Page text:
How we change what others think, feel, believe and do
Speaking With Your Body
When you are speaking in public, remember to use your body as an integral part of your communication. Speaking is like song and dance: The words and movement should fit perfectly together.
When you stand, do so with intent. As default, stand straight, facing the audience, with a vertical spine and head balanced.
To present a strong opinion, plant your feet slightly apart and perhaps put your hands on your hips. To give something, point one foot forward, pointing towards the audience and angle your body at 45 degrees.
Beware of 'happy feet' where nervousness makes you shuffle or pace around. Also avoid defensive, deceptive, aggressive or other negative body language. A typical defensive stance is to cover your genitals in the 'fig-leaf' posture. It is better to be open and (reasonably) relaxed.
At the start of the presentation open your arms with palms up and diagonally out in an embrace to welcome and greet everyone. Push palms up and together towards them when presenting an idea to them. Point to parts of the audience with open palm up (not the 'scolding' finger).
Beware of excessive gestures and too much 'windmill' arm movement. It is better to make fewer big gestures that accompany your key points only.
Shape things with your hands, making circles as containers and holding precious ideas between your fingers. Think about how people can see you and do things in profile when your hands in front of you may not be seen.
Generally avoid putting hands below the waist as it draws attention to the nether regions. Also do not touch your face or head.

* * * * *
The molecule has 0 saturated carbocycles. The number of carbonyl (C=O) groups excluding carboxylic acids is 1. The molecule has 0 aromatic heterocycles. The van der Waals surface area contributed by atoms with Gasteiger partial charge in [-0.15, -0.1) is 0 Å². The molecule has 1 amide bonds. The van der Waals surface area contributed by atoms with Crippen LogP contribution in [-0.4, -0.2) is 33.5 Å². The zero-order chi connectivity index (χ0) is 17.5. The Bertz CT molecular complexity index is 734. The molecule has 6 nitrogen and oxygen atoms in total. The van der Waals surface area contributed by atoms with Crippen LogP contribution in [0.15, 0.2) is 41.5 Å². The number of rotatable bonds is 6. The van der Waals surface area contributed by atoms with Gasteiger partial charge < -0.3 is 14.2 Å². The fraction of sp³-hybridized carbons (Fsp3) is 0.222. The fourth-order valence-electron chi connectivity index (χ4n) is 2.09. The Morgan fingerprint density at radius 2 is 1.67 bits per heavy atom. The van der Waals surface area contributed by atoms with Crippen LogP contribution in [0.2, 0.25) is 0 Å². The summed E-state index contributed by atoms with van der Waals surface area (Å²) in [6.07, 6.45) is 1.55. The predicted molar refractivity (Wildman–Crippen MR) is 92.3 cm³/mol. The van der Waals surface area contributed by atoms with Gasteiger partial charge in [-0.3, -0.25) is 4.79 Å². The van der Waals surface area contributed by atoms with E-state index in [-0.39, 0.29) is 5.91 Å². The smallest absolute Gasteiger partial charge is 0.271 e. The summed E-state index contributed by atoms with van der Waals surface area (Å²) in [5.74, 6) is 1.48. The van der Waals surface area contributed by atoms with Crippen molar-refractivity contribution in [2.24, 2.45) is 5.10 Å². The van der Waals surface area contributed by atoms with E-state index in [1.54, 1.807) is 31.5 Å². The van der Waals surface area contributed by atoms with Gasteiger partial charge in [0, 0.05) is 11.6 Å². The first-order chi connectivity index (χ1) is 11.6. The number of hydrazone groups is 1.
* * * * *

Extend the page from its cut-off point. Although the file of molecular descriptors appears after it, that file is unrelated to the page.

Move towards your audience when making a key points and move back during transitions and pauses. Don't get trapped by the lectern. Move to the sides as if speaking to many different people. To speak fully with your body you should try to ensure you also do not have anything in your hands (if you have slides, perhaps a small radio clicker can be used or get another person to advance the slides). If you are trapped and cannot move then make full use of your hands and head, leaning forward to indicate approach.
Lock eye contact with one person when making a point. Look at people in each quadrant of the room, doing this to people in various parts of the audience, not just the front. Hold the gaze briefly before moving on.
Smile, frown and use facial expressions as in normal conversation, especially if you are being videoed and projected on a large screen. Even if not, the shape of you face will change your voice and the emotion will be better communicated. Move your head for other communication, looking up for inspiration, looking down or shaking your head in despair and so on.
I am presenting at a conference and beforehand ensure I have a roving microphone clipped to my jacket. I then move back and forth, using my palms to plead my case as I approach from different angles.
We communicate with our bodies as well as our voices, which many speakers forget as they focus on getting the words out. Organizers also forget as they anchor people with lecterns and fixed microphones. It can also be an issue if you are being videoed from a fixed camera.
It is natural to feel exposed when speaking and adopt a defensive position. This, however, separates you from the audience, pushing them away. It is much better to invite them in with open body language. Face-touching is an indicator of discomfort and should generally be avoided.
Eye contact is very important in any communication and in public speaking too, even though many speakers never lock gaze with anyone.
As the audience are further away than in a normal conversation, making larger gestures with your arms can help reach them, but do not become a windmill, flailing about in a way that looks like you are out of control.
Actors are good examples of how to use your body as they engage into the character and do not just stand and read their lines. Other professions can also provide useful models, from lawyers in court to sales people on the forecourt.